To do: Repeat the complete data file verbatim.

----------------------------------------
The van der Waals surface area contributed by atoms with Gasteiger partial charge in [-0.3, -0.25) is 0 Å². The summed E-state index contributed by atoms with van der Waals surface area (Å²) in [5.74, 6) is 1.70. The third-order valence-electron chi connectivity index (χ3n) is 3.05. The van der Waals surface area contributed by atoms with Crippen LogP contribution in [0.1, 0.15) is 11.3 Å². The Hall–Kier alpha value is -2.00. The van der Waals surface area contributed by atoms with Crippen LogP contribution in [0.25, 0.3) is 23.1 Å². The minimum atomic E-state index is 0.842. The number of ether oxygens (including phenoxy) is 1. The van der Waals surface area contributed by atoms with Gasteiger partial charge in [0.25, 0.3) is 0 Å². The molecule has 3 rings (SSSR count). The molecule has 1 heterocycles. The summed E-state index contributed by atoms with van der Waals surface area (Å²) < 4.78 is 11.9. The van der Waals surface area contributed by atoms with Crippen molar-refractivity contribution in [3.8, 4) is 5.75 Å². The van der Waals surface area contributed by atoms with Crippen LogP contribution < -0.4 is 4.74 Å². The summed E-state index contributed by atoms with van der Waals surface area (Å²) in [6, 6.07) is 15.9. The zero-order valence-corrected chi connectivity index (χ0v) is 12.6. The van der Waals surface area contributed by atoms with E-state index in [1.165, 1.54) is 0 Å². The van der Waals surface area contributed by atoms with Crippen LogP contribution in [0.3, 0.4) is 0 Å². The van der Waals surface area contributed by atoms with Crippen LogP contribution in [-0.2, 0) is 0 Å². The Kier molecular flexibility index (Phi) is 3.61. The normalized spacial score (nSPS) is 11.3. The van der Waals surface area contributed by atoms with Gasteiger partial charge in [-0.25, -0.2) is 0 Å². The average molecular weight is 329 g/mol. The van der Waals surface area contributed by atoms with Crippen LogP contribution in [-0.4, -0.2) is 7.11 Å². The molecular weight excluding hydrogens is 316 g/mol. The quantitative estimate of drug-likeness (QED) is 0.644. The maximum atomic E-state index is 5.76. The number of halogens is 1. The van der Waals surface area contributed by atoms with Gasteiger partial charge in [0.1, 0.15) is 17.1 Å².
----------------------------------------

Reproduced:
The van der Waals surface area contributed by atoms with Gasteiger partial charge in [-0.3, -0.25) is 0 Å². The summed E-state index contributed by atoms with van der Waals surface area (Å²) in [5.74, 6) is 1.70. The third-order valence-electron chi connectivity index (χ3n) is 3.05. The van der Waals surface area contributed by atoms with Crippen LogP contribution in [0.1, 0.15) is 11.3 Å². The Hall–Kier alpha value is -2.00. The van der Waals surface area contributed by atoms with Crippen LogP contribution in [0.25, 0.3) is 23.1 Å². The minimum atomic E-state index is 0.842. The number of ether oxygens (including phenoxy) is 1. The van der Waals surface area contributed by atoms with Gasteiger partial charge in [0.25, 0.3) is 0 Å². The molecule has 3 rings (SSSR count). The molecule has 1 heterocycles. The summed E-state index contributed by atoms with van der Waals surface area (Å²) < 4.78 is 11.9. The van der Waals surface area contributed by atoms with Crippen molar-refractivity contribution in [3.8, 4) is 5.75 Å². The van der Waals surface area contributed by atoms with Crippen LogP contribution < -0.4 is 4.74 Å². The summed E-state index contributed by atoms with van der Waals surface area (Å²) in [6, 6.07) is 15.9. The zero-order valence-corrected chi connectivity index (χ0v) is 12.6. The van der Waals surface area contributed by atoms with E-state index in [1.165, 1.54) is 0 Å². The van der Waals surface area contributed by atoms with Crippen LogP contribution in [0.3, 0.4) is 0 Å². The van der Waals surface area contributed by atoms with Crippen LogP contribution in [-0.2, 0) is 0 Å². The Kier molecular flexibility index (Phi) is 3.61. The normalized spacial score (nSPS) is 11.3. The van der Waals surface area contributed by atoms with Gasteiger partial charge in [-0.25, -0.2) is 0 Å². The average molecular weight is 329 g/mol. The van der Waals surface area contributed by atoms with Crippen LogP contribution in [-0.4, -0.2) is 7.11 Å². The molecular weight excluding hydrogens is 316 g/mol. The quantitative estimate of drug-likeness (QED) is 0.644. The maximum atomic E-state index is 5.76. The number of halogens is 1. The van der Waals surface area contributed by atoms with Gasteiger partial charge in [0.1, 0.15) is 17.1 Å².